## another conjugation

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• Dear friends, Consider the mapping F(P), defined equivalently as: 1) F(P) = pole, wrt polar circle, of the trilinear polar of P 2) F(P) = trilinear pole of the
Message 1 of 4 , Nov 9, 2012
Dear friends,

Consider the mapping F(P), defined equivalently as:

1) F(P) = pole, wrt polar circle, of the trilinear polar of P
2) F(P) = trilinear pole of the polar of P wrt polar circle

This is a conjugate mapping, i.e. F(F(P)) = P.

Some F-conjugate pairs X(I), X(J): (1,92), (2,4), (3,2052), (5,275), (6,264), (7,281), (8,278), (9,273), (10,27), (13,470), (14,471), (19,75), (20,459), (25,76), (28,321), (29,226), (31,1969), (33,85), (34,312), (37,286), (51,276), (53,95), (54,324), (55,331), (57,318), (63,158), (69,393), (98,297), (99,2501), (108,4391), (112,850).

F(Euler line) = Kiepert hyperbola
F(orthic axis) = Steiner circumellipse
F(Brocard axis) = conic {A,B,C,X(264),X(2052)}
F(circumcircle) = line X(297)X(525)
F(Jerabek hyperbola) = line X(2)X(216)
F(Feuerbach hyperbola) = line X(2)X(92)
F(MacBeath circumconic) = line X(403)X(523)

Is this a known conjugation? If not, it seems 'polar conjugate' might be a fitting name.

Is there another construction for this conjugation?

Best regards,
Randy Hutson
• Question: Is there a construction of this mapping that does not involve the polar circle, which is only defined for obtuse triangles? Randy
Message 2 of 4 , Nov 15, 2012
Question: Is there a construction of this mapping that does not involve the polar circle, which is only defined for obtuse triangles?

Randy

--- In Hyacinthos@yahoogroups.com, "rhutson2" <rhutson2@...> wrote:
>
> Dear friends,
>
> Consider the mapping F(P), defined equivalently as:
>
> 1) F(P) = pole, wrt polar circle, of the trilinear polar of P
> 2) F(P) = trilinear pole of the polar of P wrt polar circle
>
> This is a conjugate mapping, i.e. F(F(P)) = P.
>
> Some F-conjugate pairs X(I), X(J): (1,92), (2,4), (3,2052), (5,275), (6,264), (7,281), (8,278), (9,273), (10,27), (13,470), (14,471), (19,75), (20,459), (25,76), (28,321), (29,226), (31,1969), (33,85), (34,312), (37,286), (51,276), (53,95), (54,324), (55,331), (57,318), (63,158), (69,393), (98,297), (99,2501), (108,4391), (112,850).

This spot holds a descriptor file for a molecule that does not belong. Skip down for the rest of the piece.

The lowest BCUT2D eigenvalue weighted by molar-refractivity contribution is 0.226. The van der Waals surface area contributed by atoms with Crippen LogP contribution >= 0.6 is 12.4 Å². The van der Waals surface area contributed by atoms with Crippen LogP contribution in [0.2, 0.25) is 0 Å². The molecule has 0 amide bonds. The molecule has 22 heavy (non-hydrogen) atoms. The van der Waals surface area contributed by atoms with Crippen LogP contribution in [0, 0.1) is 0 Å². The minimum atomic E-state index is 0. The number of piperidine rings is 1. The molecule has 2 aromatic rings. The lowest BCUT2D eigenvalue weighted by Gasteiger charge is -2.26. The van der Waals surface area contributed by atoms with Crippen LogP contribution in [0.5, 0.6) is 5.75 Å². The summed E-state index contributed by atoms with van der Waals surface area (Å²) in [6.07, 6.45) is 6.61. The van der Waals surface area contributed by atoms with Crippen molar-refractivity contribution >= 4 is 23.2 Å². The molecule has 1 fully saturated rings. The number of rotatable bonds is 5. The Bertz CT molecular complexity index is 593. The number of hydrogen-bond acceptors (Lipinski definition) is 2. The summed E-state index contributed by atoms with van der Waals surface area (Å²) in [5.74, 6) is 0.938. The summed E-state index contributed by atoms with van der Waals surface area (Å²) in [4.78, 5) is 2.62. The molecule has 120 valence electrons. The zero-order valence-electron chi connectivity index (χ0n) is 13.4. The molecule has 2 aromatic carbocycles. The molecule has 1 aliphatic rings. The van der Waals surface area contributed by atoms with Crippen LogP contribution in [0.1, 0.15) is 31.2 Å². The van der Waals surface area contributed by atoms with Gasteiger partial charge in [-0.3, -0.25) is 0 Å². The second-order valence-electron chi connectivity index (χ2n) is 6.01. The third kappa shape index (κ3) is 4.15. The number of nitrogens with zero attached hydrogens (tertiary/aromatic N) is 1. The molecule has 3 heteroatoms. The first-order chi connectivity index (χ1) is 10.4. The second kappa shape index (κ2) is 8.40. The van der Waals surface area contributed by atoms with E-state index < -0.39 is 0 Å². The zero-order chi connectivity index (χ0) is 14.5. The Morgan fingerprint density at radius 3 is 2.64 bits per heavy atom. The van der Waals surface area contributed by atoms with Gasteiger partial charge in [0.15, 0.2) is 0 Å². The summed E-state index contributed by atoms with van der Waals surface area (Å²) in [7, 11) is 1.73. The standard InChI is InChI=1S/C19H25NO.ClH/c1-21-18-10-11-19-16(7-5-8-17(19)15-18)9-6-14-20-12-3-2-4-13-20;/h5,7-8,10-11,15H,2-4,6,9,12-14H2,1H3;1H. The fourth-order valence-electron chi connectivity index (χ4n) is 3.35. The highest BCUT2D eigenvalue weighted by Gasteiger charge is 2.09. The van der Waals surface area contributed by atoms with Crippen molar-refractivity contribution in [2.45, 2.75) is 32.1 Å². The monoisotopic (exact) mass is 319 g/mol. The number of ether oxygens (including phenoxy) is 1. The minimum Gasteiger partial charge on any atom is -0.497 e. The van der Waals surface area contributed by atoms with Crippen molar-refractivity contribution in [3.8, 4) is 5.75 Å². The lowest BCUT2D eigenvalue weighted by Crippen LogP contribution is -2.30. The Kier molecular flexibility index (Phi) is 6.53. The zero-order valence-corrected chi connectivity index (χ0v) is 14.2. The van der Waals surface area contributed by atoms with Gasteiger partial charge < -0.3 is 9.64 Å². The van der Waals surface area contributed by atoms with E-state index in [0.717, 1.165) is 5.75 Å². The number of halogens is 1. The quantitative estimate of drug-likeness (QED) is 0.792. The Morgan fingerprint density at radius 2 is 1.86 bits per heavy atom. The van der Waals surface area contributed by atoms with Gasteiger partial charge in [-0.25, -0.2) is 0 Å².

>
> F(Euler line) = Kiepert hyperbola
> F(orthic axis) = Steiner circumellipse
> F(Brocard axis) = conic {A,B,C,X(264),X(2052)}
> F(circumcircle) = line X(297)X(525)
> F(Jerabek hyperbola) = line X(2)X(216)
> F(Feuerbach hyperbola) = line X(2)X(92)
> F(MacBeath circumconic) = line X(403)X(523)
>
> Is this a known conjugation? If not, it seems 'polar conjugate' might be a fitting name.
>
> Is there another construction for this conjugation?
>
> Best regards,
> Randy Hutson
>
• Dear Randy, ... your F(P) is the H-isoconjugate of P i.e. the image of P under the isoconjugation that swaps G and H. best regards Bernard [Non-text portions
Message 3 of 4 , Nov 16, 2012
Dear Randy,

> Question: Is there a construction of this mapping that does not involve the polar circle, which is only defined for obtuse triangles?

your F(P) is the H-isoconjugate of P i.e. the image of P under the isoconjugation that swaps G and H.

best regards

Bernard

[Non-text portions of this message have been removed]
• Dear Bernard, After looking at it more closely, it looks like F(P) is the X(48)-isoconjugate of P, or equivalently, the trilinear product of X(92) and the
Message 4 of 4 , Nov 20, 2012
Dear Bernard,

After looking at it more closely, it looks like F(P) is the X(48)-isoconjugate of P, or equivalently, the trilinear product of X(92) and the isogonal conjugate of P.

Best regards,
Randy

--- In Hyacinthos@yahoogroups.com, Bernard Gibert <bg42@...> wrote:
>
> Dear Randy,
>
> > Question: Is there a construction of this mapping that does not involve the polar circle, which is only defined for obtuse triangles?
>
> your F(P) is the H-isoconjugate of P i.e. the image of P under the isoconjugation that swaps G and H.
>
> best regards
>
> Bernard
>
> [Non-text portions of this message have been removed]
>
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